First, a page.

I JUST READ AN ARTICLE WHERE A SHOOT / WRITER MADE AN "EXTREME" RANGE SHOT OF 587 YARDS. NOW I UNDERSTAND THAT TO EACH PERSON LONG RANGE AND EXTREME RANGE HAVE DIFFERENT BOUNDRIES. I KNOW THAT I CONSIDER LONG RANGE TO BE OUT TO 600 YARDS, A SHOT TO BE MADE WITH A "GOOD" HUNTING WEIGHT RIFLE. I CONSIDER EXTREME RANGE TO BE BEYOND 600 YARDS AND SHOTS MADE WITH THE RIGHT EQUIPMENT. NOW I KNOW LOTS OF GUYS THAT ARE AVERAGE HUNTERS, NOT BAD, JUST AVERAGE. I BELIEVE THAT MOST OF THEM CONSIDER 300 YARDS + TO BE A EXTREMELY LONG SHOT. I AM INTERESTED TO KNOW WHERE THE OTHER MEMBERS OF THIS BOARD SET THE LONG / EXTREME RANGE BOUNDRIES.
I see your question as a two parter. Depending on the caliber 587 yards may be an extreme distance, such as shooting something with a .17 HMR at that distance. Now I think that would be an extreme distance for that round.
But with most centerfire rifles I feel long range starts at 350 yards and goes out to around 1000 yards depending on caliber.
Beyond a 1000 yards in my book is an extreme distance IMHO!
Hope it helps,
[ 10-05-2004: Message edited by: Jeff In TX ]
Distance is not an issue, but the wind will make it interesting!
Let's assume you have a range finder and a good drop table, for me, short range is where I can hold on the target and hit it in most reasonable condition.
Long range happens when wind doping (holding off the target) becomes necessary and missing due to conditions is a real possibility. For the most part, you can Kentucky your shots with a high degree of success.
Extreme range is where spotter shot(s) are going to be needed just to confirm conditions. One shot, one hit is really a matter of luck.
So distance is really moot. A 22LR is going to be at extreme range at 350yds in moderate wind if trying to hit a pop can. A High BC super zapper is going to be at short range at 600yds on a bull moose in the dead calm of morning.
For distance shooting, your ability to judge and cope with conditions defines whether the shot is long or short. Of course, experience and equipment play a huge role.
That writer may have been shooting in gusty conditions with a 308 while kneeling. Now that would indeed have been very long range. However, I shoot and hit clays at 600 to 800yds with my LR rifles. A 585yd poke at a much larger target in light conditions, off a bench is pretty straight forward.
Not a cut and dry answer but I hope this adds more depth to our intrigue of the LR sport.
I guess your explanation/offering sums it up about as well as I've ever seen it done.
I sort of take exception to the Kentucky thing as I think of it (Kentucky) being more guess than experience but I believe you offered it in the educated "hold off" variant moreso than in the "let'r fly" model.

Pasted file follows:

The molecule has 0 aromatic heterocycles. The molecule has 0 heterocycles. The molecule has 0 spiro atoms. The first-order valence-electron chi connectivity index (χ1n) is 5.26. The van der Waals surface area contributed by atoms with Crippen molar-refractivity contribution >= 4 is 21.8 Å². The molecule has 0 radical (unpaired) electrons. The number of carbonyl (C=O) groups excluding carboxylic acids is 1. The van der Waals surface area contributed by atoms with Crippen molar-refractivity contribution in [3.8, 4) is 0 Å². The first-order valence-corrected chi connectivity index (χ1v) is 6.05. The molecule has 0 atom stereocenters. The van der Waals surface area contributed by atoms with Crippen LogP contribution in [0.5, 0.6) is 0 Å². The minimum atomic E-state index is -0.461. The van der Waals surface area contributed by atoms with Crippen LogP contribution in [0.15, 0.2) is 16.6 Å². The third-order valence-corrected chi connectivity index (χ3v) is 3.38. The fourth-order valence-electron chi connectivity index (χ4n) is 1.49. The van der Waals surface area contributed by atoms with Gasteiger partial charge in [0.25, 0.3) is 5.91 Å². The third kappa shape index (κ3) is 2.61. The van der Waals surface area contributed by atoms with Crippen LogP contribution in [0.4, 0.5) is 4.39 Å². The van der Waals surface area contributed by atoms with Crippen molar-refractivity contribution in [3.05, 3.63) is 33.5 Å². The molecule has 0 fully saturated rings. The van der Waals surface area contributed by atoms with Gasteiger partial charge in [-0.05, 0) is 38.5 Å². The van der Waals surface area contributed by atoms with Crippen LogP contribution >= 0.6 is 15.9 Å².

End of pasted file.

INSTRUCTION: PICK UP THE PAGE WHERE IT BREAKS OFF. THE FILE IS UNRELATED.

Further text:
(I'd agree that 350 yards at a soda can with a 22RF would be pretty hard. We had that 300 yard 22RF thing at a CD and TP roll outline and I had a fairly difficult time.)
Everything requires explanation, "hard" is a difficult word to define, as is "extreme". Nothing new, there.
Long range, until you define it, generally means difficult and uncertain, or beyond ordinary capacity. If you have the means, then it removes some of the uncertainty, but there will always be coping of wind and mirage; and if speaking of a hunting situation, the distance that your target can move while the bullet is in flight.
This is the major problem with the concept. Is it ethical (taboo subject) to be shooting a game animal at what is considered "extreme" range, by others?
Clue: the title of this forum is, LONG RANGE HUNTING. So you have to be a competent shooter, with accurate gear, or you might risk being labeled as irresponsible.
What it says to me is that we all have our own limitations. My personal limit, with my best gear, is not much beyond five hundred yards. I would not presume to place limitations on what others are capable of doing. This also means that my equipment needs to be accurate, and capable of actually killing the animal.
However, it's a valid question. Where does LONG RANGE start? Sort of like; how much is too rich?
Depends. First you have to define it and then you have to qualify it. Difficult to define, and it takes talent to qualify. My long range may be someone else's extreme range.
I'd say that the attempt should have a very high degree of success, excluding spotters or second shots. That's just my personal opinion. But there is always going to be personal "opinion" with a question of this nature.
For sake of argument, we can discount our wife's opinion as invalid. Interesting and(?) useful, but invalid. Ditto the 30/30 carbine affectionados.
As with the PSY 101 question concerning a tree falling in the forest.... If no one is there, to hear it, does it make any noise? The question of extreme range hunting becomes also, philosophical.
Bravo very good question,me and my hunting
companion (nephew) have contemplated this
very topic 100's of times this is as good as
I can remember what we came up with.
From the passenger side front tire (lr) to
50 yards (er) with 38special or 40s&w, from
51yards (lr) to 150Yards (er) 22l.r. from
151yds (lr) to 300yds(er)17hmr from 301 yds
(lr)to 500yds(er)222&223rem from 501yds (lr)
slow twist, 1001yards (lr) to 1515yds (er)
6mm-284 fast twist or 6.5 284 for 1516yds
and beyond we are in the process of working
on it even as we speak (or type) 338wiz bang
hopefully to a mile or more.
will keep you posted